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Despite technology advances, net processor players are forced to follow the money, targeting smaller systems
October 21, 2002
SAN JOSE, Calif. -- As demonstrated by announcements at this week's Network Processors Conference show, high-end network processor manufacturers are moving toward lower-priced chips targeted at the access and edge markets.
Announcements from EZchip Technologies and Applied Micro Circuits Corp. (AMCC) (Nasdaq: AMCC) today showed how both companies are taking advantage of semiconductor technology to improve network processors, but the increased power appears most likely to target systems designed for the edge of telecom networks, rather than the core. Separately, startup Azanda Network Devices is daring to push even closer to the edge, with a traffic management chip aimed at OC12 line speeds.
Special attention is being placed on the edge and access markets, and even enterprise markets, because that's where money is being spent. What's interesting is that even those that appeared to be developing chips geared for the core of telecom networks are able to morph themselves into access players.
Take the case of EZchip, which burst on the scene in 1999 bragging of a super processor to handle all 10-Gbit/s requirements in a single device. The company this week announced a faster, more powerful version of that chip, but officials also stressed that their products are finding uses in lower-end systems.
The new NP-1c is an enhanced version of the NP-1 network processor, which began shipping last spring (see EZchip Sallies Fourth). The NP-1c takes advantage of improved semiconductor technology -- transistors with line widths of 0.11 micron, rather than 0.18 micron for the NP-1. This helps increase the clock speed and add more processing elements on chip. The NP-1 funnels packets through a pipeline of these processors -- like a car going through a car wash -- so that more processors are required in order to keep up with faster line speeds.
In all, the NP-1c uses 30 percent less space than the NP-1 and boasts twice as much processing power, chief executive Eli Fruchter says.
The suitability for lower-end boxes comes in when you consider the price. The NP-1c sells for $795 and the original NP-1 for $1,175. This is lower than EZchip had first hoped, but the company had to make that tradeoff as the core-router market degenerated, Fruchter said. Moreover, EZchip adds features such as classification and table lookups without the use of additional chips such as external CAMs or SRAMs, further lowering the cost of the resulting line card, Fruchter says:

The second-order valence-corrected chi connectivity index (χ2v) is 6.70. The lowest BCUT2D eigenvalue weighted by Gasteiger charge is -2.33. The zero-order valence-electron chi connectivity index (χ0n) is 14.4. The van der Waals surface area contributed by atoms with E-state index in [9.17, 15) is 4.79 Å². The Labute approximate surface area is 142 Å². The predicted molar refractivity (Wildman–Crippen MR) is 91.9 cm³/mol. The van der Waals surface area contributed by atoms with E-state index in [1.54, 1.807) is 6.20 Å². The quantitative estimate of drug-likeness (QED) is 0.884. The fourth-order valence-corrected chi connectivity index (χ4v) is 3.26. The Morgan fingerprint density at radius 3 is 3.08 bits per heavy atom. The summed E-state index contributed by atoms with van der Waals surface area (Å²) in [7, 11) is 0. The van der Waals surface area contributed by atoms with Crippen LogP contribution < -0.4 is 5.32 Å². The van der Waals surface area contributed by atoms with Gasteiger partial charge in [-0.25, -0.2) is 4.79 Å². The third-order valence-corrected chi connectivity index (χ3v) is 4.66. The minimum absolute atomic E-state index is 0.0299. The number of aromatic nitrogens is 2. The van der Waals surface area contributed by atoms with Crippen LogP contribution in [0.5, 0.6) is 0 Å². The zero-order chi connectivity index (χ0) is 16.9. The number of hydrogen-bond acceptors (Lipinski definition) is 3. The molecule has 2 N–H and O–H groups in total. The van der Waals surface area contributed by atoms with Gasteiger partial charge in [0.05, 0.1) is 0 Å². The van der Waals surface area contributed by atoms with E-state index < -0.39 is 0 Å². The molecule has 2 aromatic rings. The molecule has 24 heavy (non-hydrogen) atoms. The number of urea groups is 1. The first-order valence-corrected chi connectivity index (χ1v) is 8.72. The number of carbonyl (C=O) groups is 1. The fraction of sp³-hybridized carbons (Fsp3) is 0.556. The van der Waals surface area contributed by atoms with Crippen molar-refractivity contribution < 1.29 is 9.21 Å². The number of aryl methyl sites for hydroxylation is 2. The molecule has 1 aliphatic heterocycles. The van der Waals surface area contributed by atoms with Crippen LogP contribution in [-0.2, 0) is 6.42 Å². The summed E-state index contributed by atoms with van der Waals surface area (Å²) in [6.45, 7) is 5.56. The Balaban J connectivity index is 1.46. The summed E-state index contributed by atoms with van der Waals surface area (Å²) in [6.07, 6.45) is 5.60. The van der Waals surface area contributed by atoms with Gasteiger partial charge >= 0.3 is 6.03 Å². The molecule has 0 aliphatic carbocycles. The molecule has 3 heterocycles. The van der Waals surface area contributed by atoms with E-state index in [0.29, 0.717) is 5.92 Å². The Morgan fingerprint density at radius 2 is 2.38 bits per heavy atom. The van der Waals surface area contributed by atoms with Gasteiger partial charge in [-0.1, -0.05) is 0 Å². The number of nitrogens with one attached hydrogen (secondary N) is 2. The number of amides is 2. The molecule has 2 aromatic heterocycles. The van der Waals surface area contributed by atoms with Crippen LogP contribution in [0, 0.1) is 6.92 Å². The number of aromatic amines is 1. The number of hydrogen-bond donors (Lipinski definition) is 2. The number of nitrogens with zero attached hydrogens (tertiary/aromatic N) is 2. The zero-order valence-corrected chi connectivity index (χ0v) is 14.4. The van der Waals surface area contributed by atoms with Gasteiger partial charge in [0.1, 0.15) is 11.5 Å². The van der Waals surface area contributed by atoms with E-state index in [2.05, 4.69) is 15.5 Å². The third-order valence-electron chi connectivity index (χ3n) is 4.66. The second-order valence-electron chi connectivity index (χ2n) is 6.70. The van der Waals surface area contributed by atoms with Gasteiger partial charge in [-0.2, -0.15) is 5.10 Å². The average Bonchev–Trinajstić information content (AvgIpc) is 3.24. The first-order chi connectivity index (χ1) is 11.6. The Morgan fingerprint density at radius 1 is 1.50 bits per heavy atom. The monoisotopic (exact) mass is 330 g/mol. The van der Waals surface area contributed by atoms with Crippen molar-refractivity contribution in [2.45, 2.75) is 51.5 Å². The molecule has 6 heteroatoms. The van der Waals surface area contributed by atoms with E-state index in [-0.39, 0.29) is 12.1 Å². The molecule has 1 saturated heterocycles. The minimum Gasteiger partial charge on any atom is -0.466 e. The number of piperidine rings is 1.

"We see ourselves today going into Layer 2 switches. We are getting into boxes that would not be using network processors if it were not for the price."
AMCC, meanwhile, is preparing its next wave of network processors with a 5-Gbit/s full-duplex chip (that is, it can process 5 Gbit/s of ingress traffic and another 5 Gbit/s of egress traffic simultaneously). The chip targets edge-minded systems such as DSLAMs as well as metro switches.
The new chip includes the traffic-management hardware that AMCC sells in its nP5700, a chip that sits between the network processor and the switch fabric. Line cards sometimes use a hardware-based traffic manager to juggle the multitude of traffic streams heading for the switch fabric (see our recent research report, Traffic Manager Chips), and many companies -- EZchip included -- have discovered the need to offer a traffic manager alongside their network processor.
Previously, AMCC didn't merge the nP5700 with a network processor because the resulting chip would be too large and would probably be too expensive for access and edge markets. The availability of smaller semiconductor geometries -- line widths of 0.13 micron -- is making the integration feasible, says Keith Morris, director of product strategy.
AMCC is referring to the technology behind its new chips as nP5, although the actual product numbers will be of the form nP3xxx. In addition to integrating the traffic manager, AMCC is adding a buffer unit where packets await to be reassembled upon arrival. For line cards dealing with hundreds of channels per port, this kind of reassembly is often handled by an ASIC or FPGA that sits in front of the network processor, Morris says.
The most dramatic thrust towards the edge has to be Azanda's. Founded as a traffic-management specialist with aspirations of OC768 (see Azanda Network Devices), Azanda scaled back its ambitions to the more realistic OC48 market earlier this year (see Azanda Flips Its Chips).
Subsequently, customers told Azanda about applications even further out from the core, in legacy OC12 networks. So Azanda is taking another step back to offer a chip, called Saber, targeting legacy OC12 networks.
"A lot of what you're doing in the access space is taking all these subscriber connections and aggregating them onto these Layer 2 VCs [virtual circuits]," says Greg Wolfson, Azanda's vice president of marketing, "and that takes a lot of shaping and scheduling."
The first Saber chip, the AZ61120-100, handles IP, ATM, and Frame Relay traffic simultaneously, and can sort traffic into four priority levels and eight service classes.
The NP-1c is slated to sample in the first quarter of 2003. AMCC expects to deliver the first of its nP5 chips in the second half of 2003. And Azanda's Saber is sampling now, with production shipments expected in the first quarter of 2003.— Craig Matsumoto, Senior Editor, Light Reading
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